Geographical indications: The cuckoo in the IP nest

Author Sadulla Karjiker

ISSN: 1996-2177
Affiliations: Anton Mostert Chair of Intellectual Property Law, Stellenbosch University
Source: South African Law Journal, Volume 137 Issue 4, p. 763-791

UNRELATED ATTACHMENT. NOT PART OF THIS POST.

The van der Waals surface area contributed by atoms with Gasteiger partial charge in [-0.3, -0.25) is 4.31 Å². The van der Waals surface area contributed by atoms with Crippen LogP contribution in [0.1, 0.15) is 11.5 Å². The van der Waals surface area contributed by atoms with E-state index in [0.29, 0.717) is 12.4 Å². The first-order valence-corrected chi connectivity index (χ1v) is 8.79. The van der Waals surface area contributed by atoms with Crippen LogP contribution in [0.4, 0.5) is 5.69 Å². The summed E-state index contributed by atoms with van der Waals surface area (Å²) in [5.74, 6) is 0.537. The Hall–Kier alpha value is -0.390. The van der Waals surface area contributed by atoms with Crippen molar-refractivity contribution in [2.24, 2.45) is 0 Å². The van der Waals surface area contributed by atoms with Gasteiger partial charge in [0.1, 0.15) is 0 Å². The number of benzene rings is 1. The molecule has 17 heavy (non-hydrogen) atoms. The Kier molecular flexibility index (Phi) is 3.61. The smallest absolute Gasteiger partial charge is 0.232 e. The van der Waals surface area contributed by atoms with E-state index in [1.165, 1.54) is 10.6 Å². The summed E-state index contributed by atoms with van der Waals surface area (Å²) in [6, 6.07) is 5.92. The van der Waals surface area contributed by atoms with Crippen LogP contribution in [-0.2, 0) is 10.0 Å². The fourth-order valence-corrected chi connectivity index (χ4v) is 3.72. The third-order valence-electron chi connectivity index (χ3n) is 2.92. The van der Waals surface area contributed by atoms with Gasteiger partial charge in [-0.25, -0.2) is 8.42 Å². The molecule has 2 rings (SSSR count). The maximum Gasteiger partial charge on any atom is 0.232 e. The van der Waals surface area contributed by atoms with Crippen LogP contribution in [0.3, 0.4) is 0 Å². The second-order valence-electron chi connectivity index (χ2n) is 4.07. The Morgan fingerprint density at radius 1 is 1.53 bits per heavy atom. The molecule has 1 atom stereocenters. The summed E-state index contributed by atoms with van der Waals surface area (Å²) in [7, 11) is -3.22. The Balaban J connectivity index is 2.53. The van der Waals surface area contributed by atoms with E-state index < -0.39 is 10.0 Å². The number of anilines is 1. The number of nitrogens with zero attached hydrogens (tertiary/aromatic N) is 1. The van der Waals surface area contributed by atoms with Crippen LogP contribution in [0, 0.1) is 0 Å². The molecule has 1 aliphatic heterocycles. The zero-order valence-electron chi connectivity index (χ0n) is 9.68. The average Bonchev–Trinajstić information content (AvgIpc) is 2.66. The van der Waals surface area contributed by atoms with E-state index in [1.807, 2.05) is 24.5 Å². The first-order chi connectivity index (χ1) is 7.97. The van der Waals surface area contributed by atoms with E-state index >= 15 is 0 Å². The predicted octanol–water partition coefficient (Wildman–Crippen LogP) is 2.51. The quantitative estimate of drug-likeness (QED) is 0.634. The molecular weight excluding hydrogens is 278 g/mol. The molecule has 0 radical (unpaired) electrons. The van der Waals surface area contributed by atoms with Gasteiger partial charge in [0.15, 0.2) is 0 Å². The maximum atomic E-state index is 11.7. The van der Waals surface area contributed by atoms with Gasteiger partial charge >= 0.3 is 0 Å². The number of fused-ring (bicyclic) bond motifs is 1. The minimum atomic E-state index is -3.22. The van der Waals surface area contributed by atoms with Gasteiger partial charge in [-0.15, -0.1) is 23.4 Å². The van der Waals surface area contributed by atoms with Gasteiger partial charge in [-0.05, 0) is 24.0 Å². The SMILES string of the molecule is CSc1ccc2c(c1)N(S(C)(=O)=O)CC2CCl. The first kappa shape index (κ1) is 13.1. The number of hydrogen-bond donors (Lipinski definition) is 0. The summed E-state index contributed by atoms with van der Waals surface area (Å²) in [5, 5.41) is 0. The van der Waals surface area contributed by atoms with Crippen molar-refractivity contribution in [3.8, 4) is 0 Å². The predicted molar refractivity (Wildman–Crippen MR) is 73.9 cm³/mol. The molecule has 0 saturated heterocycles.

This article critically considers the recognition of Geographical Indications (‘GIs’)  as a form of intellectual property (‘IP’), and submits that it is unsuited to protection  as a distinct form of IP. It is submitted that GI protection does not accord with  established principles of IP law (most notably trade-mark law and the common law  of delict), and that its recognition has, in fact, been principally motivated by selfserving  protectionism on the part of the EU. There are no sound reasons to justify  GI protection as a distinct form of intellectual property, and its recognition says  more about the politics of IP law, rather than the merits of this form of protection.  That which is proffered as justifications for its recognition tends to be rhetoric and  unsubstantiated claims, and relies on a revisionist history of the part played by Europe  in the course of the past 400 years. This article seeks to expose the true basis on which  developing countries, former colonies of European nations, are being forced to concede  to demands to provide greater protection for European GIs, which demands harm the  ability of their producers to compete with European producers.